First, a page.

Student Loan Debt Doesn’t Scare Some Big Banks
While JP Morgan recently announced that they are officially getting out off the student loan debt business, other major banks like US Bancorp, SunTrust, and perhaps the biggest of private lenders- Wells Fargo- continue to provide educational loans. In fact, Wells Fargo is now the largest provider of student loans currently owning 25% of the business according to data provided by College Board Statistics. That puts them in the position to be the nation’s second-largest provider of privately funded student loans; Sallie Mae being the largest.
While borrower’s held over $1 trillion federally backed education loans at the end of 2012, private lenders held $6.4 billion in post-secondary loans. Currently that amount is about $8 billion. Most of the big banks are getting out of the student loan lending business for various reasons, perhaps a combination of a rise in default rates and the increasingly close attention paid by regulators who view these types of lending practices as”risky”. Meanwhile, Wells Fargo says they aren’t going anywhere. With student loan originations increasing by 50 percent since they acquired Wachovia, the bank plans on continued growth in the education loan lending industry.
Wells Fargo reports that they provide student loans primarily to consumers who have pristine credit scores (the average FICO score being 746) and most often have a co-signer to guarantee the loan. This is most likely why default rates with their student loan borrowers stay at a low 2 percent. Little more than 1% is charged off each quarter.
Although Wells Fargo seems to be doing fine, other banks feel that it’s just not worth it to continue lending for the sake of going to college. That’s OK because the majority of loans are held by the Federal Government who not only can handle the amount of outstanding debt, but is making billions in interest.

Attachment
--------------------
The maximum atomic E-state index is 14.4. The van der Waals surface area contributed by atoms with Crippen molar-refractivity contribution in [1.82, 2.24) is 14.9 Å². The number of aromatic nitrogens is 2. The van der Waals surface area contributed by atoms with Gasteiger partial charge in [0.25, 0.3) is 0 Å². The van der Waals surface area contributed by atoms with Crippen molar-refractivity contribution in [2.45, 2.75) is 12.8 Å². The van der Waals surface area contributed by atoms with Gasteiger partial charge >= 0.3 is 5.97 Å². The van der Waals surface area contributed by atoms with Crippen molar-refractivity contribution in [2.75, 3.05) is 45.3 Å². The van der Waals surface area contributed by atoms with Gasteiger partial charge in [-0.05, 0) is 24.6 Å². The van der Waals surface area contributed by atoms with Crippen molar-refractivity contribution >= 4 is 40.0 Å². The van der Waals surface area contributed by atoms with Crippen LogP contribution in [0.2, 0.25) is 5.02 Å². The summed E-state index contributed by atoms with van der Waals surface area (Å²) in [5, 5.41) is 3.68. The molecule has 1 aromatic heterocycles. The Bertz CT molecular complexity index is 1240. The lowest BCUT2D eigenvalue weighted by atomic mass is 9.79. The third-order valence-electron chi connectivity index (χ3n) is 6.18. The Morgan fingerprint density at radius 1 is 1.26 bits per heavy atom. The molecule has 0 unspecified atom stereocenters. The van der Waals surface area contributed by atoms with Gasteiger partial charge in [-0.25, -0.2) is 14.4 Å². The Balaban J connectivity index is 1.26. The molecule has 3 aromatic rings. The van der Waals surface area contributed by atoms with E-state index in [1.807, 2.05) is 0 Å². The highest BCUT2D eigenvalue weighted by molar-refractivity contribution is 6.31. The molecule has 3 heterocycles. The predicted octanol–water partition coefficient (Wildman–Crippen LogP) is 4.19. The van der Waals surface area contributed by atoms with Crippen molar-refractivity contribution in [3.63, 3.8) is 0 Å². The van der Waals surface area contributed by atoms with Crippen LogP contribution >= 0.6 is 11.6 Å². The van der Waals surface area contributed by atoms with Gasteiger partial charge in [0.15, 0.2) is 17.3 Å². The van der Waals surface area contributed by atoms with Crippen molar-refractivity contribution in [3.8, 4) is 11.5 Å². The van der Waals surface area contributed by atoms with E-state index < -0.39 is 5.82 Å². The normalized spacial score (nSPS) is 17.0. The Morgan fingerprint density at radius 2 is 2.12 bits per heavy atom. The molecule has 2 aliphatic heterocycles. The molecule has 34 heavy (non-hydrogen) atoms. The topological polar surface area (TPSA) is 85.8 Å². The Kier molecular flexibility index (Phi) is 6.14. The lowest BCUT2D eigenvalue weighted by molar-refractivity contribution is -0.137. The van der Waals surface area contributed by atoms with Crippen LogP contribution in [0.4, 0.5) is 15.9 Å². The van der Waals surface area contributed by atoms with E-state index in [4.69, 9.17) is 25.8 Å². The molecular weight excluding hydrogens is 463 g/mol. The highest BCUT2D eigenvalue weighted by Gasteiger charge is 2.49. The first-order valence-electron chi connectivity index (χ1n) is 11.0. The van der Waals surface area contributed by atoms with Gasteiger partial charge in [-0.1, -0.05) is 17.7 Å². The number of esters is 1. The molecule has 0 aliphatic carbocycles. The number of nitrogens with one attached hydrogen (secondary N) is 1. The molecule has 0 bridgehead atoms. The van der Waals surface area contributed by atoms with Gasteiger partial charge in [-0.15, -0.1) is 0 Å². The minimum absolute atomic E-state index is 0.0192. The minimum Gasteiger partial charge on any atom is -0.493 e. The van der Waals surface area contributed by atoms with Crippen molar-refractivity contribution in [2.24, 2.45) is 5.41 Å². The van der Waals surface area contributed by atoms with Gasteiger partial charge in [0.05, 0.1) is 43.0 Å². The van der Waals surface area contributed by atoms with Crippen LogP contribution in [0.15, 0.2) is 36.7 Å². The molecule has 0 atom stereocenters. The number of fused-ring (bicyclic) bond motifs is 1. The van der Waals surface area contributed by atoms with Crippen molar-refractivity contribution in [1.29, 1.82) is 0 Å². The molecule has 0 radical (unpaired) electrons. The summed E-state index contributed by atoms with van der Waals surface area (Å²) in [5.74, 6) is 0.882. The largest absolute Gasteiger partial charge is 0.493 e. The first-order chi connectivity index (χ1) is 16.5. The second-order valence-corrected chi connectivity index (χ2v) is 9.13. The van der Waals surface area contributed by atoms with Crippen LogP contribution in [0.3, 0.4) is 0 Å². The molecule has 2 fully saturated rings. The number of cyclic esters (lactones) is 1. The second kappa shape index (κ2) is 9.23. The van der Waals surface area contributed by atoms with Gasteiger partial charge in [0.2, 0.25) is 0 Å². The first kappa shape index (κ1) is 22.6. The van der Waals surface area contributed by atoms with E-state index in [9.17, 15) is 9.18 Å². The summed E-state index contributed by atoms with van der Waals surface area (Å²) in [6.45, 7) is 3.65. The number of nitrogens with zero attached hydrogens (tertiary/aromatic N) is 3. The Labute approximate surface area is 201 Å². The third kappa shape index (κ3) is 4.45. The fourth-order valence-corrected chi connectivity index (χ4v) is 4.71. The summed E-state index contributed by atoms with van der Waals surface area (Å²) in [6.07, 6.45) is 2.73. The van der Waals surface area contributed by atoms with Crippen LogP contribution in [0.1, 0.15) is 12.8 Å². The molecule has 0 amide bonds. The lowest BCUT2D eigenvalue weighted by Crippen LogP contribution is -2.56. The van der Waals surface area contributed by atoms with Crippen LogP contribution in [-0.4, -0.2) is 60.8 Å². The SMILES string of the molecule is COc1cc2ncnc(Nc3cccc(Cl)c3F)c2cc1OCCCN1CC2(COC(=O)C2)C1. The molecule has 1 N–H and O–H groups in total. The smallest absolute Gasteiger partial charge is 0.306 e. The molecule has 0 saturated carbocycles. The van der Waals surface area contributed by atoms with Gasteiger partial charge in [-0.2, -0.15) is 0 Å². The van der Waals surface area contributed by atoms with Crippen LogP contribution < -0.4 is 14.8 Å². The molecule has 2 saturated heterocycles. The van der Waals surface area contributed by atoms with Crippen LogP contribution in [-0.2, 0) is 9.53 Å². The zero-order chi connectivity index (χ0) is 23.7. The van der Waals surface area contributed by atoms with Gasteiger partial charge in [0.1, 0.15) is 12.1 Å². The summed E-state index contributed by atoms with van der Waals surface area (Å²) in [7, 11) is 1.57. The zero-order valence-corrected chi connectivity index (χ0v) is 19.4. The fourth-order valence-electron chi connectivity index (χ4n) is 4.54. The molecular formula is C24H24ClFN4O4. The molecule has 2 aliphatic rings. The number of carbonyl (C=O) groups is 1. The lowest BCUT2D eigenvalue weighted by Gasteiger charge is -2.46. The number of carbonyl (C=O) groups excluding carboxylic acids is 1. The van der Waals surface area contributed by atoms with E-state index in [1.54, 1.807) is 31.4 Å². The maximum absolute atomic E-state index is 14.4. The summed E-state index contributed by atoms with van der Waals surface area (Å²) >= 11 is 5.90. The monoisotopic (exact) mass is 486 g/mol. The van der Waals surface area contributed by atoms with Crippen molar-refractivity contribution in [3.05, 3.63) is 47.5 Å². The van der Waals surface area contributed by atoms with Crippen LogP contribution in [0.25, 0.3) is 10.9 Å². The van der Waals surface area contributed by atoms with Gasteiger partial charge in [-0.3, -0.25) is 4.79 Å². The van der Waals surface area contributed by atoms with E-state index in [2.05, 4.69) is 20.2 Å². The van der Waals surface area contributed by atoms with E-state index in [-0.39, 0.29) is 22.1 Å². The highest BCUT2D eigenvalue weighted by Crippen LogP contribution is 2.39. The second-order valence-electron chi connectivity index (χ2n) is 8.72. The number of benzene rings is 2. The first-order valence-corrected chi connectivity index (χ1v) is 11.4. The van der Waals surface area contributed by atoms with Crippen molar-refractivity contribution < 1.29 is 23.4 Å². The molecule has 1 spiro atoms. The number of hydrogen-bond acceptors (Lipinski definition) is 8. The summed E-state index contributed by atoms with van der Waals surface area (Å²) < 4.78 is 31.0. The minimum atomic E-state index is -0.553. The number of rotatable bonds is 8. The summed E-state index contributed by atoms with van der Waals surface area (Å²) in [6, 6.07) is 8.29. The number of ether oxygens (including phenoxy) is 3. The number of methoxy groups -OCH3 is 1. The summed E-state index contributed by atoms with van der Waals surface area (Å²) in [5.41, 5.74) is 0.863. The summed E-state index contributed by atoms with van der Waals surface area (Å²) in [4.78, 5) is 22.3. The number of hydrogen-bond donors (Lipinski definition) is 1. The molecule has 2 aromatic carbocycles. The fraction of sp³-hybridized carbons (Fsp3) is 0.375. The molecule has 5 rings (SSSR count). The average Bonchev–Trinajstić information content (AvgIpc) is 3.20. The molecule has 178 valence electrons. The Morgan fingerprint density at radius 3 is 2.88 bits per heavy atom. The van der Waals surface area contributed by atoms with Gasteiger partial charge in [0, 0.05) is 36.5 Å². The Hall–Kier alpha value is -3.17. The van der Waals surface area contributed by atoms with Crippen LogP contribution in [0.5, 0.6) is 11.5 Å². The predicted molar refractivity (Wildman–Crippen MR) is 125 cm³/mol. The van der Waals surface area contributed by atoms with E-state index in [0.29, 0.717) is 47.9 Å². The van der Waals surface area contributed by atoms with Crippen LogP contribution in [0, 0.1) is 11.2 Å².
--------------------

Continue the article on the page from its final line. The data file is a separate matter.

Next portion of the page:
The price tag on student loan debt is currently toppled over $1 trillion. Borrowers are struggling to make their monthly payments while searching for viable jobs. Paying back student loans is not an opinion and certainly not something someone can walk away from; like credit cards, a mortgage, or a car payment. Student loan debt cannot be written off in bankruptcy nor will private lenders restructure your loans like they can with a house payment.
So where do borrowers turn when they need student loan relief? In the wake of defaults and late payments, the Department of Education has designed several repayment programs for borrower struggling to repay their loans. Student loan consolidation is on the rise as consumers find a way to lower their monthly payments through consolidating their federal loans (Private loans are not eligible). Income based repayment programs, “earn as you pay” and student loan forgiveness are all options for borrowers. The DOE is working to find ways to help college grads make their loan payments and find some relief from overwhelming student loan debt.